[00:12:44.141] Kent Bye: Yeah, in your paper you were talking about the medium and what a medium could be defined as and I think you mentioned like Bajali and how he was talking about there is both the distribution aspect and addition. What is the definition of a medium? Like what does that mean when you start to look at all the mediums and then if you look at the different ways to have some theory around what it even is, what are the fundamental component parts of a medium?

[00:13:07.758] Kay Meseberg: Yeah, it's really interesting. We took for this work the work of Bernard Meech, a French theorist of media. He says something completely simple. He says a medium needs two things, the distribution and the editorial process of content. So it can be radio, it applies to TV, it applies to cinema, it applies to lots of internet digital products, e-books, books, etc. games, video games, obviously. And that's a bit the crucial part, to have immersive media as a medium. It is in the process, as we see it at ARTE and a lot of other institutions, it is something that is provided by the people working on that kind of content. But I think it's really crucial to have it, because otherwise it can be, like we say in French, n'importe quoi, everything. It can be a big mess, but also a big joy, but you know to kind of funnel and create Best experience possible you need people who have great experience in creating Content and stories and all that and that's a bit the point to do here Because the way you bring something to someone and to say, if you miss watching this, you really miss something, is sometimes in immersive media today not really given. It's a bit like big marketing campaigns and stuff like that, but not that often on an editorial level. We always try to do that and I see other people doing it. but I think it's crucial for understanding of the biggest amount of people possible for that kind of medium that you kind of take them by the hands in creating experiences which are media experience so to say and not only technology experience or not only art experience or not only alphabetic experiences, you know, to combine the stuff together in a sense that you create click moments, that you create a kind of aha moments and that you're kind of able in our media economy today to create something sustainable for everybody involved.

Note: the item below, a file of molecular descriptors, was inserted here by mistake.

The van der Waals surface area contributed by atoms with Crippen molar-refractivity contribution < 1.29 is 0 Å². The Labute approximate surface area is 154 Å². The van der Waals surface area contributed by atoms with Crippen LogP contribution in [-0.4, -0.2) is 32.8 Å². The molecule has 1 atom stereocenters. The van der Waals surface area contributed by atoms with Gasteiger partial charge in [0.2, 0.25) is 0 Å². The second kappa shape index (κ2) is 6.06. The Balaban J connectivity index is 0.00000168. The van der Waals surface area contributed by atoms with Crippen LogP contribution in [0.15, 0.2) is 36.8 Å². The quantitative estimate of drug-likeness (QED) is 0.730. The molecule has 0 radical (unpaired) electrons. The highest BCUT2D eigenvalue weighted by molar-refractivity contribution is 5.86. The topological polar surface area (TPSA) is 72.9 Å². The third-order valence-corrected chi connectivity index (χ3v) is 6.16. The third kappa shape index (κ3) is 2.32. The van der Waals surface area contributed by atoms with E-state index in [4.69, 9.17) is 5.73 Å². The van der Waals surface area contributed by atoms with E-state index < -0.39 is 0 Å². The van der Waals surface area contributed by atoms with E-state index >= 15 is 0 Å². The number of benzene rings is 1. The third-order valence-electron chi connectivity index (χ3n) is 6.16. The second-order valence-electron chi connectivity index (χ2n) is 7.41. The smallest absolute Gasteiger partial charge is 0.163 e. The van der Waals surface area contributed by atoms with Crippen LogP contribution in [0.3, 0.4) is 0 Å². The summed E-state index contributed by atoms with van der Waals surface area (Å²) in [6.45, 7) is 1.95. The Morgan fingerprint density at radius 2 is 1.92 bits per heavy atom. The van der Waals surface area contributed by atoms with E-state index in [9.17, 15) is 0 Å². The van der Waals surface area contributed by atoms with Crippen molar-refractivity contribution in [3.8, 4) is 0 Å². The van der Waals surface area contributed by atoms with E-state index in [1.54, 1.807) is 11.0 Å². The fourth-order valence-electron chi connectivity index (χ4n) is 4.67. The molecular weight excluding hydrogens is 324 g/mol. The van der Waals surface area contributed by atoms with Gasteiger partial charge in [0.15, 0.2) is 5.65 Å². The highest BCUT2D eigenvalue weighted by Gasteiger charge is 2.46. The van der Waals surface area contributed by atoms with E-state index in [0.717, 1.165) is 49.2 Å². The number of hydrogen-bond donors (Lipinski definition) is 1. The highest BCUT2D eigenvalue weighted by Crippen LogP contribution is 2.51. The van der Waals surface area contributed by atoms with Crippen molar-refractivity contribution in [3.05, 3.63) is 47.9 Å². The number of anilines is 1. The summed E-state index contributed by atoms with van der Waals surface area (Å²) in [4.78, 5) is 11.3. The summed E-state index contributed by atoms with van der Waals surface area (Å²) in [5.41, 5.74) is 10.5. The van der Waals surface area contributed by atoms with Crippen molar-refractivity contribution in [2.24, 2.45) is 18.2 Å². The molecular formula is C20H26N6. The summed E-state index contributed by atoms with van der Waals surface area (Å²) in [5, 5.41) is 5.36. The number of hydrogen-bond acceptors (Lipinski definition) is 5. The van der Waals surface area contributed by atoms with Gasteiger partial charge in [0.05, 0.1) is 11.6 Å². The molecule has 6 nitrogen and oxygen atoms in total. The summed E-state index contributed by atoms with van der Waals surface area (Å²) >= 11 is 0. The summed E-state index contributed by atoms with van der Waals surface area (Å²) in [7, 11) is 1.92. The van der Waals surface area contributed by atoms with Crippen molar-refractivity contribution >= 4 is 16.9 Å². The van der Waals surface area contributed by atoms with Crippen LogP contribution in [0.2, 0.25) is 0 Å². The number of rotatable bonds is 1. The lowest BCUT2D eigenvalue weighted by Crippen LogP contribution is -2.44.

[00:15:15.148] Kent Bye: So it's the content and the distribution of that content. So you can look at books, films, TV, virtual reality, augmented reality, potentially even artificial intelligence, trained neural networks. You could start to think about that as content that is being distributed out. But if you look at these new emerging technologies, whether it's XR or AI, how do you start to define what that content is in contrast to the existing media and the existing content?

[00:15:41.578] Kay Meseberg: I mean, even though we are now in year five, six?

[00:15:46.380] Kent Bye: Well, 1968 would be 50 years, or 51 years overall, but yeah, in the 90s. But in terms of the modern resurgence, yeah, from 2012 into the Kickstarter to then the first kits of 2013 is when it was in the hands of developers. So yeah, anywhere from seven years now, at least from 2012, I would put that as the kind of modern resurgence. But I mean, it's difficult to pin because there's been continuing innovations since 1968, really.